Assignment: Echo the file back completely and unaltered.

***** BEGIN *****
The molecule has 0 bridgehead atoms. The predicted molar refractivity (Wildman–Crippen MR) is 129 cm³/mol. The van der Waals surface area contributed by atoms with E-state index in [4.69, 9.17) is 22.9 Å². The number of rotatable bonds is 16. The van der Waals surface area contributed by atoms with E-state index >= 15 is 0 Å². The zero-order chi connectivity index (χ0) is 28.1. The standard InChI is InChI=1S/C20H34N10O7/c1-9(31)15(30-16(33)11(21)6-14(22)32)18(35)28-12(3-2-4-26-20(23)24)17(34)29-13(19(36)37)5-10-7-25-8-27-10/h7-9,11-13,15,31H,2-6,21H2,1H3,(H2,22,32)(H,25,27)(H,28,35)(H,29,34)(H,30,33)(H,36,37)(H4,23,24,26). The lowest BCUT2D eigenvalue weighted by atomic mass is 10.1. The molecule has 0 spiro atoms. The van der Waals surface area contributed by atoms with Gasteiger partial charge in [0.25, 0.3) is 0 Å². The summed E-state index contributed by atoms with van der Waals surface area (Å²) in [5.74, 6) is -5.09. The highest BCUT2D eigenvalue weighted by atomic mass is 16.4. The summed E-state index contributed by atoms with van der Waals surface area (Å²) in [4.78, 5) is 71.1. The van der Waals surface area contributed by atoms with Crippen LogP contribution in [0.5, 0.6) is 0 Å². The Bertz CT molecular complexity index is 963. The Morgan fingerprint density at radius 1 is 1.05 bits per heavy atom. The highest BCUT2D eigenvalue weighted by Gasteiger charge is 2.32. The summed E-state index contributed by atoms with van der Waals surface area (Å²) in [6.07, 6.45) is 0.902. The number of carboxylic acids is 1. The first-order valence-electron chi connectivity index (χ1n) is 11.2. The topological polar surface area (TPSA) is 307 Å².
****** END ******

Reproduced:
The molecule has 0 bridgehead atoms. The predicted molar refractivity (Wildman–Crippen MR) is 129 cm³/mol. The van der Waals surface area contributed by atoms with E-state index in [4.69, 9.17) is 22.9 Å². The number of rotatable bonds is 16. The van der Waals surface area contributed by atoms with E-state index >= 15 is 0 Å². The zero-order chi connectivity index (χ0) is 28.1. The standard InChI is InChI=1S/C20H34N10O7/c1-9(31)15(30-16(33)11(21)6-14(22)32)18(35)28-12(3-2-4-26-20(23)24)17(34)29-13(19(36)37)5-10-7-25-8-27-10/h7-9,11-13,15,31H,2-6,21H2,1H3,(H2,22,32)(H,25,27)(H,28,35)(H,29,34)(H,30,33)(H,36,37)(H4,23,24,26). The lowest BCUT2D eigenvalue weighted by atomic mass is 10.1. The molecule has 0 spiro atoms. The van der Waals surface area contributed by atoms with Gasteiger partial charge in [0.25, 0.3) is 0 Å². The summed E-state index contributed by atoms with van der Waals surface area (Å²) in [5.74, 6) is -5.09. The highest BCUT2D eigenvalue weighted by atomic mass is 16.4. The summed E-state index contributed by atoms with van der Waals surface area (Å²) in [4.78, 5) is 71.1. The van der Waals surface area contributed by atoms with Crippen LogP contribution in [0.5, 0.6) is 0 Å². The Bertz CT molecular complexity index is 963. The Morgan fingerprint density at radius 1 is 1.05 bits per heavy atom. The highest BCUT2D eigenvalue weighted by Gasteiger charge is 2.32. The summed E-state index contributed by atoms with van der Waals surface area (Å²) in [6.07, 6.45) is 0.902. The number of carboxylic acids is 1. The first-order valence-electron chi connectivity index (χ1n) is 11.2. The topological polar surface area (TPSA) is 307 Å².